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Less than a week after taking office, Mayor Michelle Wu on Monday signed her first law — a landmark regulation that will bar city funds from being invested in fossil fuel industries.
The new rule, passed by the City Council last week, bars the city’s Treasury Department from using public money to invest in companies that earn more than 15 percent of their revenues from selling tobacco products and fossil fuels, or from jail and prison facilities.
In all, that’s $65 million the City of Boston must fully divest by the end of 2025.
Monday marked the end of a legislative push for Wu that spanned nearly her entire career in elected office: She had previously fought for city action on this front since 2014 alongside fellow city councilors Matt O’Malley and Lydia Edwards.
Shortly before Wu put her pen to paper, the trio and other elected officials, along with environmental advocates, praised the new law as a revolutionary mechanism for local governments to spur action on climate change.
“I couldn’t be more excited or honored to be here with this incredible group for what we are about to do today, which is make history for the city of Boston and really set the tone for the rest of the country,” Wu said during a press conference.
Several others agreed that given Boston’s stature, the law has the potential to encourage a similar wave of change in city halls across the country as the impact of the climate crisis is expected to hit close to home for many Americans.
“This is deeply personal for many of us and urgent,” Wu said. “My older son Blaise was born in the first year that I served in this building and the first year that we started to hear it was the hottest year ever on record. Since then, his six years alive on this planet, each has been our hottest on record.
“We’re moving quickly to make sure that Boston will set the tone for what’s possible for that brightest green future for all of our kids.”
Though trailblazing for climate policy, the move is similar to an ordinance created by city officials in 1984, when the city, in protest of apartheid, divested public money from companies conducting business with the Republic of South Africa.
“The fact of the matter is a budget is a statement of values and how we choose to talk and walk need to be consistent as a city,” Edwards said. “We have talked about being greener, we’ve talked about being cleaner, but where our money was being invested didn’t line up with that.”
O’Malley said Monday was a “really big day for the city.”
“Mark my words: Other cities will follow suit,” he said.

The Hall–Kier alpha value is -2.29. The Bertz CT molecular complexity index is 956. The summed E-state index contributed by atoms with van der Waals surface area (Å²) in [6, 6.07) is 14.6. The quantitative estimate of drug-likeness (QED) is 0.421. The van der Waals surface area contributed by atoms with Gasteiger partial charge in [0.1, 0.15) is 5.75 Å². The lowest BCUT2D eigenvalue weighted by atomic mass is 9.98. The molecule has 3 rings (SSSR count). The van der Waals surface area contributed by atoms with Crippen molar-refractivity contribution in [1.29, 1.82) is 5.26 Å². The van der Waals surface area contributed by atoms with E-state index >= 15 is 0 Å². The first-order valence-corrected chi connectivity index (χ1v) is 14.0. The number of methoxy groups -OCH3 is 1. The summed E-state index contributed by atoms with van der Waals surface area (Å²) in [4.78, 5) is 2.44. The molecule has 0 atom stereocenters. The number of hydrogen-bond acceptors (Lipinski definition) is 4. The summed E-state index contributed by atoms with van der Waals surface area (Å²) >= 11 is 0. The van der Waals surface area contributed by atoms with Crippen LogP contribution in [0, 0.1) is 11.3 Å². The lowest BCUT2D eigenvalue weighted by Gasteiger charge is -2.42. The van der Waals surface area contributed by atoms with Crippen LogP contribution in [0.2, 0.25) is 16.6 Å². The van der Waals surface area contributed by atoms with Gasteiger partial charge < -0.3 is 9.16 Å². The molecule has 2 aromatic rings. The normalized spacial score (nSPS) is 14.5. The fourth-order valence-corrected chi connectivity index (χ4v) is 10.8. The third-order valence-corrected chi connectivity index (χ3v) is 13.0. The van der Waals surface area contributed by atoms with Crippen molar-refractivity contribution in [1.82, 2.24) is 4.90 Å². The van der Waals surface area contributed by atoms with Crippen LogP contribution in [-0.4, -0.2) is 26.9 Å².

Boston is indeed joining only a handful of other cities who have made similar moves, including New Orleans, Los Angeles, Seattle, and New York.
“This is an important moment because it builds huge momentum,” said environmentalist Bill McKibben, co-founder of the global grassroots climate campaign 350.org. “The signal goes out first half a mile to Beacon Hill. We need the state Legislature doing exactly the same thing and making sure that the state’s pension funds are divested from fossil fuel right away.”
Last week, State Treasurer Deborah Goldberg called on the Massachusetts state pension fund managers — who oversee the $98.5 billion fund — to push companies to more aggressively cut carbon emissions, The Boston Globe reported.
McKibben first raised the notion of divestment a decade ago, and since then, the idea has purportedly blossomed into a nearly $14.5 trillion movement as of earlier this year.
The goal is “to revoke the social license of the fossil fuel industry,” said 350.org in 2012. And while fossil fuel industries have seen continuous investment over the years, there are other signals that show major companies are not the players they once were.
As United Nations climate and finance leader David Carlin noted in Forbes in February, Exxon, Chevron, Shell, and BP have fallen from their status as among the world’s largest companies over the past 10 years.
“An Oxford study made this point, stating, ‘the most far-reaching threat to fossil fuel companies’ comes from increased social and political stigmatization of their activities and the resultant uncertainties around their long-term viability,” Carlin wrote earlier this year. “Within finance, government, and civil society, the divestment movement has forced a fundamental reckoning with the future of the global energy system.”
Monday’s signing ceremony showed again Wu, who won her seat on a platform to bring a “Green New Deal” to City Hall, plans to make good, and fast, on her promises to rise to Boston’s most pressing issues, with climate change perhaps chief among them.
Last week, only one day into her term, Wu announced a proposed $8 million investment to make three MBTA bus lines fare free for at least two years. The move would reduce a financial barrier for residents in some of Boston’s most economically disadvantaged communities and could potentially promote the use of public transit over cars, thereby reducing carbon emissions.
Sen. Ed Markey, who co-authored the “Green New Deal” at the federal level, said Monday the divestment ordinance is “what a Green New Deal city looks like in the United States.”
“We are making the correct investment decision for our country because that energy source, the fossil fuel industry, is the technology of the past,” Markey said. “What Boston represents here today is the future of our state, of our country, and of our planet.”
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